The Opposite of Fate

The Opposite of Fate

A Book of Musings

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An unbearably moving, intensely passionate, deeply personal account of life as seen through the eyes of one of America's best-loved novelists.

'When I began writing this history, I let go of my doubts. I trusted the ghosts of my imagination. They showed me the hundred secret senses. And what I wrote is what I discovered about the endurance of love.'

So writes Amy Tan at the beginning of this remarkably candid insight into her life. Tan takes us on a journey from her childhood, as a sensitive but intelligent young Chinese-American, ashamed of her parents' Chinese ways, to the present day and her position as one of the world's best-loved novelists.

She describes the daily difficulties of being at once American and Chinese and yet feeling at times like she was truly neither. Most significantly, and heartbreakingly, she tells the history of her family: the grandmother who committed suicide as the only means of defiance open to her against a husband who ignored her wishes; her remarkable mother, whose first husband had her jailed when she tried to leave him; and the shocking deaths of both her father and husband when Amy was just 14.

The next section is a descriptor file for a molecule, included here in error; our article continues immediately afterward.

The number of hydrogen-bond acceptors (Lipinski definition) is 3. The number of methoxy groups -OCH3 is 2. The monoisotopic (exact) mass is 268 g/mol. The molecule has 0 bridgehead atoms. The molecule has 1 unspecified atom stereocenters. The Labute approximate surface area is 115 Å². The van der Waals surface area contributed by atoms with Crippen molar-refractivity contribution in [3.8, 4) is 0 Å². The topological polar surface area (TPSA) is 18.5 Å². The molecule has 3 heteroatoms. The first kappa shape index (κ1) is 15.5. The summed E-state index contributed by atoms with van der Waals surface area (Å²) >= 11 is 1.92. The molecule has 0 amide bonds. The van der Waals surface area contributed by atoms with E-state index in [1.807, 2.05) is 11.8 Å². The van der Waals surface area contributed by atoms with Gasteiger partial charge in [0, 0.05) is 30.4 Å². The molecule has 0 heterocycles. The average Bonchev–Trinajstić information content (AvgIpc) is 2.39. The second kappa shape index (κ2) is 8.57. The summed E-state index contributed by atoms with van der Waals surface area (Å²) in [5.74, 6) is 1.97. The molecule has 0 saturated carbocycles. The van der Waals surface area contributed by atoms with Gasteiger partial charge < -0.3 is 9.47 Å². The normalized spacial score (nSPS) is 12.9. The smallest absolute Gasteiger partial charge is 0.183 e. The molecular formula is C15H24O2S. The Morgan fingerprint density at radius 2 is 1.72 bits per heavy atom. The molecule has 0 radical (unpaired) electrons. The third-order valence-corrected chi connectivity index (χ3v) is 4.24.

How this weight of history has brought itself to bear on the adult Amy looms large in her own story. Ghosts, chance and fate have played a part in her life, and 'The Opposite of Fate' is an insight into those ancestors, the women who 'never let me forget why these stories need to be told'.

Publisher: New York :, Putnam
Copyright Date: ©2003
ISBN: 9780007384037
Characteristics: text file,rda
1 online resource
Additional Contributors: OverDrive, Inc. - Distributor

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Pisinga
Mar 02, 2012

This is the second book of Amy Tan, from three that I read or attempted to read completely and I couldn't.
She is repeating herself in many respects, except "Saving Fish from Drowning", describing
the same "tricks" of her mother and how it affected Amy Tan. The impression is that she tries in all of her books convince herself that she forgave her mother for all the humiliation. And so she s "digging" in the past of her parents, trying to justify, sometimes not amenable to any excuses, despite the difficulties, mental illness, grief and misfortune, the behaviour of her mother.
The book will be of great benefit to those who write a review about the works of Amy Tan.

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